Luke 10:1-11, 17-20
July 3, 2022
The Rev. Todd R. Goddard, Pastor
Rush United Methodist Church
Luke 10:1-11, 17-20
After this the Lord appointed seventy others and sent them on ahead of him in pairs to every town and place where he himself intended to go. He said to them, “The harvest is plentiful, but the laborers are few; therefore ask the Lord of the harvest to send out laborers into his harvest. Go on your way. See, I am sending you out like lambs into the midst of wolves. Carry no purse, no bag, no sandals; and greet no one on the road.
Whatever house you enter, first say, ‘Peace to this house!’ And if anyone is there who shares in peace, your peace will rest on that person; but if not, it will return to you. Remain in the same house, eating and drinking whatever they provide, for the laborer deserves to be paid. Do not move about from house to house. Whenever you enter a town and its people welcome you, eat what is set before you; cure the sick who are there, and say to them, ‘The kingdom of God has come near to you.’
But whenever you enter a town and they do not welcome you, go out into its streets and say, ‘Even the dust of your town that clings to our feet, we wipe off in protest against you. Yet know this: the kingdom of God has come near.’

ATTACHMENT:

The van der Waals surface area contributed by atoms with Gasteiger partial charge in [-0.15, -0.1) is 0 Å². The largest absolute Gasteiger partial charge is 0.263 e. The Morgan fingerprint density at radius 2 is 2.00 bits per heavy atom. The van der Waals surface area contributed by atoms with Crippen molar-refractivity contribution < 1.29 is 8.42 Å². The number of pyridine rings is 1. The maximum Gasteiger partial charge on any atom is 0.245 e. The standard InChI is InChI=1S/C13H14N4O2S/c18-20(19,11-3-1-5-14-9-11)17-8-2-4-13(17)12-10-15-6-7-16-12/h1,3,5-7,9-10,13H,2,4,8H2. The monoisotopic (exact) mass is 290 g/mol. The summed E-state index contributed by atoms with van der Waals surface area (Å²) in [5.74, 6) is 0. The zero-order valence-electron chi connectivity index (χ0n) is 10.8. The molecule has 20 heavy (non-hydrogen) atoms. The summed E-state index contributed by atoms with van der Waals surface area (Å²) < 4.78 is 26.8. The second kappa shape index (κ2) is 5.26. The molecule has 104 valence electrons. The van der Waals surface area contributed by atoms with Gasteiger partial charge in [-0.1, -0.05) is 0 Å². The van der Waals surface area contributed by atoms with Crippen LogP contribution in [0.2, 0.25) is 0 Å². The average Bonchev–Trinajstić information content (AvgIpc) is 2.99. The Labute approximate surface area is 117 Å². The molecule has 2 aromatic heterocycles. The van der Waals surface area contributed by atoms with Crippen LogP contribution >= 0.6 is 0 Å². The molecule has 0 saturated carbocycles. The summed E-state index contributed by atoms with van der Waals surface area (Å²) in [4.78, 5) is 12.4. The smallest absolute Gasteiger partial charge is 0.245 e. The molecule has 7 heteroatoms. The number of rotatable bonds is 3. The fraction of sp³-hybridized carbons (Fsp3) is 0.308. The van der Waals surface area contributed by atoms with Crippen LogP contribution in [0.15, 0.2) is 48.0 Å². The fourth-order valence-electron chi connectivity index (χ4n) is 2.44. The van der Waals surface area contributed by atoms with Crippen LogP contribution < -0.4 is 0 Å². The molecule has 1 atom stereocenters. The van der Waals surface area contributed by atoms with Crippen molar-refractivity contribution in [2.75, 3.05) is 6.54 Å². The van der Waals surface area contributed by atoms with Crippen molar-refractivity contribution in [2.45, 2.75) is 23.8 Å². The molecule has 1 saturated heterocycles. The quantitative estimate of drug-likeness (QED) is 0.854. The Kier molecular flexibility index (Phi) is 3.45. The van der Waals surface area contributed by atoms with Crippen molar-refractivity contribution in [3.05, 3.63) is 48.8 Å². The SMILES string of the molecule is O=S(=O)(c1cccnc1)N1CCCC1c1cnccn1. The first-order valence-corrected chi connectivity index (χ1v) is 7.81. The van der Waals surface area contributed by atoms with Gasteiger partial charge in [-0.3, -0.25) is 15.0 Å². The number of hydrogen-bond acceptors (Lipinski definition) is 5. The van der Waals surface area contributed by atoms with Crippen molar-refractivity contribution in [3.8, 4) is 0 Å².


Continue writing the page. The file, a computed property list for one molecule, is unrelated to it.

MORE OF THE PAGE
The seventy returned with joy, saying, “Lord, in your name even the demons submit to us!” He said to them, “I watched Satan fall from heaven like a flash of lightning. See, I have given you authority to tread on snakes and scorpions, and over all the power of the enemy; and nothing will hurt you. Nevertheless, do not rejoice at this, that the spirits submit to you, but rejoice that your names are written in heaven.”
| Centering Prayer |
The X, Y, and Z planes are quite easy for most of us to comprehend.
If I remember my high school and undergraduate mathematics correctly,
X gives width
Y gives height
and Z gives depth
to a three-dimensional world.
“Ah, yes; but what about time?” one might ask.
Yes, of course.
When one adds the element of time passing to a three-dimensional space
The world comes to life,
objects appear to move.
A two-dimensional photograph is converted into a three-dimensional movie.
Instead of a looking at a snapshot,
it is as if George Eastman had a stack of Kodachrome
or Walt Disney had a stack of cartoons,
and by the magic of stop motion,
a continuous sequence of frames over time gives the illusion of real life.
X, Y, Z, and Time gives us four dimensions,
but is there a fifth?
Rod Serling seemed to think so.
He often opened episodes of The Twilight Zone speaking about a fifth dimension,
a parallel universe,
and the gap between our world and the other was narrowing.
Elon Musk and Neil deGrasse Tyson agree.
They call the fifth dimension the “simulation hypothesis”.
If there is an argument against
Living in a parallel, simulated world,
they can’t find it.
“Scott Aaronson, a computer scientist at the University of Texas at Austin, is more expressive … “If there were bugs in the program running our universe, like in the Matrix movies, those could clearly have observable effects,” he says. “Just like God appearing in a thundercloud could be pretty good empirical evidence in favor of religion.””
The kingdom of God,
The kingdoms of this world,
I wonder if Serling was familiar, and